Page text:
Designer Áine Hanson grew up in Sligo and was bewitched by her mother’s blue Singer sewing machine from an early age. Now, based in London’s hipster haunt Shoreditch, she is crafting handbags that wouldn’t look out of place on the arm of Victoria Beckham. The Irish Post meets the talented young designer.
Hanson of London may sound like as distinguished and well established as a Saville Row tailor, but it is in fact the moniker of a fledgling handbag business, which is the brainchild, or should I say lovechild, of Dublin-born designer and London dweller Áine Hanson.
These days her nights out are in the bars and restaurants of hipper-than-hip Shoreditch and Dalston, but it’s Sligo where her love of fashion, design and craft began.
“I suppose family influences started with my grandmothers. On my dad’s side my granny had her own cottage business knitting Aran jumpers.
“My other granny was always knitting, darning and crocheting too. I loved visiting her as a child and rummaging through her sewing box of buttons, spools of thread, pins, bobbins and ribbons.”
Her mum was a dab hand too, making her own clothes and adapting patterns, and some of Áine’s earliest memories are of watching her mum making outfits.
With the basics of garment construction mastered at a young age, Áine devoted her free time after school to studying advanced pattern drafting and tailoring, working in fabric shops and designing her own clothes.
When it came to choosing a career, there was only one thing she wanted to be – a designer.
After graduating with a degree in Fashion Design from Limerick College of Art and Design, it was straight to London, and Shoreditch has felt like home ever since.
“I fell in love with the diversity and excitement of the city – London to me is full of possibilities and opportunities”.
The biggest opportunity came after cutting her teeth designing leather collections and accessories for retailers and luxury brands and working at London Fashion Week with labels like PPQ and Boudicca.
About two years ago she started working on Hanson of London, and last May she opened for business.
The cornerstone of the business is traditional leather craftsmanship, which Áine says is a rare find today; even rarer is using these skills and techniques to create contemporary handbags, but it seems to be working.
The bags are not pretty, but handsome, beautifully crafted and most importantly, distinctive.
As her own boss, days are spent in the studio-workshop hand-making bespoke bags, meeting customers for private appointments, ordering materials as well as arranging photo shoots and updating social media (a short video on her website, which could pass as an outtake from Amélie, shows the intricate process involved in making every bag).
The video and website are both products of her East London collaborations, as she explains. “I’ve been very fortunate to have worked with exceptionally talented people…from photographers to film-makers and young graphic designers.”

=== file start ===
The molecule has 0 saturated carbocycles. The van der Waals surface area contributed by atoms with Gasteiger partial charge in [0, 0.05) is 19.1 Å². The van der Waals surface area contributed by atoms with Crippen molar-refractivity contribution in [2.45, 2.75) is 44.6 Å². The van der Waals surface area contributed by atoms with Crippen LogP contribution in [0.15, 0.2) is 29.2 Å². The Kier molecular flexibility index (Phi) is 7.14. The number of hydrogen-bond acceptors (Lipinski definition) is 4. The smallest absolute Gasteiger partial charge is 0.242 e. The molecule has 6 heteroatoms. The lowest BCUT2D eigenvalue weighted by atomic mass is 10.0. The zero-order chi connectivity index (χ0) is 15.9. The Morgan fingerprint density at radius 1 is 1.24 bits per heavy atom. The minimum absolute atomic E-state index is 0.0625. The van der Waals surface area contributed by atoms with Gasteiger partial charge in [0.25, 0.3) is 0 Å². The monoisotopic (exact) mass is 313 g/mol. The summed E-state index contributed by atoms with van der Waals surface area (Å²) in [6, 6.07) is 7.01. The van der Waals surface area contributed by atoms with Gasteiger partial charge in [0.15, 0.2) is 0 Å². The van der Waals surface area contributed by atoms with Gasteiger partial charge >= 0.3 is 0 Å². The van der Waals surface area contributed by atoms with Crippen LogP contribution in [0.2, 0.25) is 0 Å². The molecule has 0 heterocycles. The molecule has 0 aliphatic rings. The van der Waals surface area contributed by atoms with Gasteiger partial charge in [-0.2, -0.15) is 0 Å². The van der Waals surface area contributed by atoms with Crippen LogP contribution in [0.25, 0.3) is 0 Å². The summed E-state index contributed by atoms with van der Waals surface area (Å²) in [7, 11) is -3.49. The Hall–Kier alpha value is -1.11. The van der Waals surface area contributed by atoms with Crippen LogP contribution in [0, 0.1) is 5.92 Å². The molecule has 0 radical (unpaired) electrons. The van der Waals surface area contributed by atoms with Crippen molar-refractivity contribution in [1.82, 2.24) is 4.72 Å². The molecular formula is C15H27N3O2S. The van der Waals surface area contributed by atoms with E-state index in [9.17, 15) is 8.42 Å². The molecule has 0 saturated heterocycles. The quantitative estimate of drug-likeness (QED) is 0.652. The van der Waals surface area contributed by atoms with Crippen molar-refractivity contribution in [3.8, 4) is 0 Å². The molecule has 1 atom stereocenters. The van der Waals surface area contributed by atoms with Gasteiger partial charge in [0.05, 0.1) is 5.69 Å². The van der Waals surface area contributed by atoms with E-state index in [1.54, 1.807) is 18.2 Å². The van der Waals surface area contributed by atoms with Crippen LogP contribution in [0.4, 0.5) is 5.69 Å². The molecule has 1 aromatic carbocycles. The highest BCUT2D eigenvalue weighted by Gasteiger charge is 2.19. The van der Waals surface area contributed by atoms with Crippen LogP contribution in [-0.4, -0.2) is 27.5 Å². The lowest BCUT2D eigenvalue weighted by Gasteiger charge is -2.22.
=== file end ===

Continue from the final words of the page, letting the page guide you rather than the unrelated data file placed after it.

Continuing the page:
The love of fashion and designer’s touch is evident everywhere, including on Áine’s back. Her personal style is a mixture of vintage finds and designer pieces, and she pays attention to quality, hunting out unique, well-made garments from markets, boutiques and looking for finds by young local designers.
The influences she cites for her own designs are as eclectic as they are wide-ranging – from old French couture houses to the shoemakers in Northampton and the tweed weavers of Donegal and Scotland.
“The mood boards in my studio have images of elegant iconic women, carpenters and obscure contemporary architecture references.” From mood boards to sourcing the right tools and materials, no detail is overlooked in her designs.
“I wanted to keep hardware discreet but of the finest quality, meaning months searching for the right solid brass pieces as well as visits to British tanneries to source the very best English bridle leather,” she says.
Not only does a young designer deserve kudos for staring a high-end, luxury handbag business in the bleakest economic times most of us can remember, but the craftsmanship, care and devotion that goes into the bags themselves is also laudable in society obsessed with disposable, easy-come-easy-go fashion.
It’s early days yet, but so far the reaction to the collection has been positive. The goal for now, she says, is to focus on establishing the label.
The business philosophy is still very much influenced by her childhood in the West of Ireland, where surrounded by weavers, tailors and family-run drapers, Áine witnessed first-hand the strength of having a personal connection with customers.
“I want Hanson of London to be a very trusted and intimate label that slowly gathers a loyal local and international customer base,” she says. Designer handbags may be long way from the Aran jumpers her grandmother knit, but there’s certainly no less love involved.
The Griffin: “For everyday use, it looks very compact but fits everything I need.”
The Golden Heart: “This clutch is perfect for a night out.”
For more information see www.hansonoflondon.com